Canadian police have foiled an al Qaeda-backed "major terrorist plot" to attack a passenger train on a railway line between New York and Toronto.
Two people have been arrested and charged with conspiring to carry out the attack and murder people in association with a terrorist group, police revealed at a news conference in Toronto.
The suspects - Chiheb Esseghaier, 30, and Raed Jaser, 35 - had been under surveillance since August 2012 after authorities were tipped off about one of the men.
Esseghaier, who opted not to be represented by a court-appointed lawyer as he appeared before a Montreal court, made a brief statement claiming the prosecution based its conclusions on mere appearances.
A bearded Esseghaier stood in handcuffs throughout the hearing, wearing a jacket over a button-down shirt.
He will now be flown back to face charges in Toronto, where suspected accomplice Jaser, earlier made a brief appearance in court.
Charges against the two men include conspiring to carry out an attack and murder people in association with a terrorist group.
Jaser, who sported a long beard, a black shirt with no tie and was accompanied by his parents and brother, was told to appear in court again on May 23.
The court granted a request by his lawyer for a publication ban on future evidence and testimony.
The pair were allegedly planning to target and derail a Via Rail passenger train in the Toronto area, and are alleged to have received "direction and guidance" from al Qaeda "elements" in Iran.
Police said there was "no indication that these attacks were state-sponsored" and declined to say where the suspects were from.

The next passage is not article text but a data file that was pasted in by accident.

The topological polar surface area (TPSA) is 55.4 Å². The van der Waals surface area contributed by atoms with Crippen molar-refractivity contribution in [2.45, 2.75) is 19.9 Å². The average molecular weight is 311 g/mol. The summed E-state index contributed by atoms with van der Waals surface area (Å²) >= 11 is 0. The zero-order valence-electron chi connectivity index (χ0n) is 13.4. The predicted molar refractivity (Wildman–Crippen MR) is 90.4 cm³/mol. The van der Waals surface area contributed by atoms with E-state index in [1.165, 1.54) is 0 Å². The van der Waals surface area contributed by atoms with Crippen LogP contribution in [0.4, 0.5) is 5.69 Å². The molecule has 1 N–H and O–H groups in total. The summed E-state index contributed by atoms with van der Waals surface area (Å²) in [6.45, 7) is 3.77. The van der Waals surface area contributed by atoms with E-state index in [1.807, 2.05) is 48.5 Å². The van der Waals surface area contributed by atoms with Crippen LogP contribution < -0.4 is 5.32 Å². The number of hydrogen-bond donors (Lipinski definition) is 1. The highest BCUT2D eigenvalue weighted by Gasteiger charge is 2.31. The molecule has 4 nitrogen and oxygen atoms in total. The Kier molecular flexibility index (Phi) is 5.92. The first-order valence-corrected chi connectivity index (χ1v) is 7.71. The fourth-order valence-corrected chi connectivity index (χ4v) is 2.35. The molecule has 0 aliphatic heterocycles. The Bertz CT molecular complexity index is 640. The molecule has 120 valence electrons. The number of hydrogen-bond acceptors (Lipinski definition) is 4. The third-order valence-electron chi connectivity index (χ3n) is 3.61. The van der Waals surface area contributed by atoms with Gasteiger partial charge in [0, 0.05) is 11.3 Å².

They confirmed they were not Canadian citizens but had been in the country "a significant amount of time".
The suspects' plans were "not based on their ethnic origins but on an ideology," police said.
"This is the first known al Qaeda-planned attack that we've experienced in Canada," Superintendent Doug Best said.
Iran's Foreign Minister Ali Akbar Salehi said the claim that the men were backed by Tehran-supported al Qaeda was "ridiculous".
"This is the most hilarious thing I've heard in my 64 years," he said.
Public Safety Minister Vic Toews warned later that the "arrests demonstrate that terrorism continues to be a real threat to Canada".
Canadian authorities, the FBI and US Homeland Security police and agents have been involved in a year-long cross-border operation that led to the arrests in Toronto and Montreal.
Assistant Commissioner James Maliza, of the Royal Canadian Mounted Police, said: "Had this plot been carried out it would have resulted in innocent people being killed, or seriously injured."
His colleague Chief Superintendent Jennifer Strachan added: "We are alleging that these two individuals took steps and conducted activities to initiate a terrorist attack.
"They watched trains and railways in the Greater Toronto area. It was definitely in the planning stage but not imminent."
Sky's US correspondent Amanda Walker said: "They are really hailing this as a successful operation, something that they have managed to prevent.
"It does seem they have treated this as a very serious and major threat which was certainly well on in the planning.
"But not far enough for the public or railway staff to be in any immediate danger.
"So obviously they had a difficult act here to actually balance the timing of when they made these arrests - getting enough intelligence, enough information, but not taking that up to the point when the public would have been in real danger."
The news comes one week after twin bombings at the Boston Marathon killed three people and wounded 180 - and as Canada's parliament debates a proposal to beef up anti-terror measures.
A US Justice Department official in Washington said there was no connection between the thwarted terrorist plot and last Monday's attacks in Boston.